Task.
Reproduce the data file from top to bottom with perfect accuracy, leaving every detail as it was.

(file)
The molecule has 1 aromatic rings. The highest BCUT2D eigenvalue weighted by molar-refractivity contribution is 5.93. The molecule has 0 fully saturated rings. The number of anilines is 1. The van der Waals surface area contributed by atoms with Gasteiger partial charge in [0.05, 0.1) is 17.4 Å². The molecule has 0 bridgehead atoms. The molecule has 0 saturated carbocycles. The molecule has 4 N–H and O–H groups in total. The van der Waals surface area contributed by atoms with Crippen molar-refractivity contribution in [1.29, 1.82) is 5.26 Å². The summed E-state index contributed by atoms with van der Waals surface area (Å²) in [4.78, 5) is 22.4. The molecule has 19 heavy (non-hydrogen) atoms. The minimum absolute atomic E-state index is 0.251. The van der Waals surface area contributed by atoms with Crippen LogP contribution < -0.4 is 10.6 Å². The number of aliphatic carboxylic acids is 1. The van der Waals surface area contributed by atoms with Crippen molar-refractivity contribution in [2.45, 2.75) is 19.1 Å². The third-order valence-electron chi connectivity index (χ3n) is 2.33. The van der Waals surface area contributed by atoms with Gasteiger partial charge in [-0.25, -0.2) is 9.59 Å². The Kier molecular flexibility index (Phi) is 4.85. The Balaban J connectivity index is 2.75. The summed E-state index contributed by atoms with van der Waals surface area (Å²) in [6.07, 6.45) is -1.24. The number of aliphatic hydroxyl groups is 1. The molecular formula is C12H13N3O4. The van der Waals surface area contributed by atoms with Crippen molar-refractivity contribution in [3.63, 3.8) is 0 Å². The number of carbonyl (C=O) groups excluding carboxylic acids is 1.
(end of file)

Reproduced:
The molecule has 1 aromatic rings. The highest BCUT2D eigenvalue weighted by molar-refractivity contribution is 5.93. The molecule has 0 fully saturated rings. The number of anilines is 1. The van der Waals surface area contributed by atoms with Gasteiger partial charge in [0.05, 0.1) is 17.4 Å². The molecule has 0 bridgehead atoms. The molecule has 0 saturated carbocycles. The molecule has 4 N–H and O–H groups in total. The van der Waals surface area contributed by atoms with Crippen molar-refractivity contribution in [1.29, 1.82) is 5.26 Å². The summed E-state index contributed by atoms with van der Waals surface area (Å²) in [4.78, 5) is 22.4. The molecule has 19 heavy (non-hydrogen) atoms. The minimum absolute atomic E-state index is 0.251. The van der Waals surface area contributed by atoms with Crippen LogP contribution < -0.4 is 10.6 Å². The number of aliphatic carboxylic acids is 1. The van der Waals surface area contributed by atoms with Crippen molar-refractivity contribution in [2.45, 2.75) is 19.1 Å². The third-order valence-electron chi connectivity index (χ3n) is 2.33. The van der Waals surface area contributed by atoms with Gasteiger partial charge in [-0.25, -0.2) is 9.59 Å². The Kier molecular flexibility index (Phi) is 4.85. The Balaban J connectivity index is 2.75. The summed E-state index contributed by atoms with van der Waals surface area (Å²) in [6.07, 6.45) is -1.24. The number of aliphatic hydroxyl groups is 1. The molecular formula is C12H13N3O4. The van der Waals surface area contributed by atoms with Crippen molar-refractivity contribution in [3.63, 3.8) is 0 Å². The number of carbonyl (C=O) groups excluding carboxylic acids is 1.